Coronavirus in Oklahoma: Nursing-home lockdowns made more difficult when loved one inside has memory issues
EDMOND — Terri Ritterhouse has tried to explain to her dad why she isn’t coming inside his assisted-living center, why she is only visiting him these days through the window.
She has assured him it’s not because she is ill.
“I’m not sick,” she had told him, “but the world is, and so we have to be very, very, very careful.”
Does he understand?
Ritterhouse has no way of knowing — her father, Troy O’Hair, is dealing with Parkinson’s dementia.
What the coronavirus pandemic has done to our world is difficult for anyone to wrap their mind around, but when your mind can’t think and reason like it once did, it’s even more difficult.
The Alzheimer’s Association said those living with Alzheimer’s or other dementias make up more than half of the elderly receiving care in nursing homes. And with nursing homes and assisted-living facilities across the United States locked down because of the coronavirus pandemic, the number of people inside those facilities likely struggling to understand what is happening is staggering.
Ritterhouse is struggling, too, but it’s because she’s a loved one who’s been left on the outside looking in.
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“I just don’t want him to feel like they’ve been forgotten,” she said.
Ritterhouse moved her dad from Alva to Edmond three years ago so she could visit him more often. She is an only child, and after her mom died in 2015, Ritterhouse worried about her dad. Being a third-grade teacher, she couldn’t always make the 2½-hour drive to the Woods County town northwest of Enid.
Ritterhouse knew moving her dad to Touchmark at Coffee Creek was the right decision, but she hated to take him away from his home. Even though O’Hair grew up in Laverne and spent some time in the army, he went to college at Northwestern Oklahoma State and never left Alva.
He lettered in three sports in college. Football. Basketball. Baseball. Even at the small-college level in the 1950s, playing three sports much less lettering in all was almost unheard of.
But O’Hair loved sports and was good at everything he did. He played golf and tennis. Bowled. Ice skated. Coached football. Even officiated basketball.
Ritterhouse remembers riding with her dad and his officiating crew to games. She’d listen to them talk about sports in the car, then she’d watch the game from the stands. Fans booing her dad and his buddies was her worst nightmare.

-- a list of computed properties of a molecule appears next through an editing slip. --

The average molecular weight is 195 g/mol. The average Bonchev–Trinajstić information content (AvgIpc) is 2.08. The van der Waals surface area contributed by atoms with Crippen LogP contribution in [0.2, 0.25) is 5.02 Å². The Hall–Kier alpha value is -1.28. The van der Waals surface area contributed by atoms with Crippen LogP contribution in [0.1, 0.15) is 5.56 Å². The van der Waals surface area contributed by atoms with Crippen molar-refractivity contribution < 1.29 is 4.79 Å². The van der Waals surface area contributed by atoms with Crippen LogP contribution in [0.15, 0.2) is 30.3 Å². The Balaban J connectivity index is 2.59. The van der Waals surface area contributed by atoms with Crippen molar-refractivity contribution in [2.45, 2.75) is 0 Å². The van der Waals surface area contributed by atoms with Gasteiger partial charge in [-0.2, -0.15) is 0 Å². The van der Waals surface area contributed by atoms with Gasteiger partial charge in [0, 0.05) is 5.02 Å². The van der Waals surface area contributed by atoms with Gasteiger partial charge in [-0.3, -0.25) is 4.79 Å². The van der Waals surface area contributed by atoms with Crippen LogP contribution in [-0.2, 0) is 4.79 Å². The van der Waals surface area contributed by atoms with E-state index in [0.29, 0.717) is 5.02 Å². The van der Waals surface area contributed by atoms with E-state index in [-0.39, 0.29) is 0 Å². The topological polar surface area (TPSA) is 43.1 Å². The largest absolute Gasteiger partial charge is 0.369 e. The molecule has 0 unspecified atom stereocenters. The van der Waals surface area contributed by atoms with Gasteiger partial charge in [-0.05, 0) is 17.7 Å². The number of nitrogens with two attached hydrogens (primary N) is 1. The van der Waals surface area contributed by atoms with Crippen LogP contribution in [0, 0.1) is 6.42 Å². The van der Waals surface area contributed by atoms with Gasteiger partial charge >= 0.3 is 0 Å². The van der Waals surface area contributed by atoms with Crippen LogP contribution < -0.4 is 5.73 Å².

“I’d go to the bathroom and cry,” she said.
When she moved her dad to Edmond, Ritterhouse got to visit him almost every day. Once she was done at school, she’d stop and see him.
Over the past year or so, she realized she wasn’t just visiting her dad. Because the number of folks in Touchmark’s memory-care wing is small, she got to know all of them.
“Those people have kind of become my people,” she said. “They were so used to me.”
“As a matter of fact, they would kind of scold me if I would miss a day. I think many of them thought that I worked there.”
Now, when she goes to visit her dad at the window — she still goes three or four days a week — many of the others will come to the glass, too. She loves seeing them and interacting as best she can.
But she is most mindful of her dad.
O’Hair, 88, still recognizes her, though he sometimes confuses details about her. A week or so ago, he told one of the aides that Ritterhouse, who is 65, was expecting a baby. It’s actually her daughter — O’Hair’s granddaughter — who is pregnant.
A few days ago while Ritterhouse was visiting, O’Hair repeatedly said he wanted to cry.
She understood the feeling.
“I want to cry,” she said.
But even through the glass, she still sees flashes of her dad.
“You’d better get on home,” he’ll tell her after she’s been at the window for a while.
It’s something he’s said before.
“I think it’s his way to tell me he’s finished talking to me,” Ritterhouse said through laughter.
But these days, she gladly accepts a bit of laughter, a hint of normalcy.
She doesn’t take any of it for granted.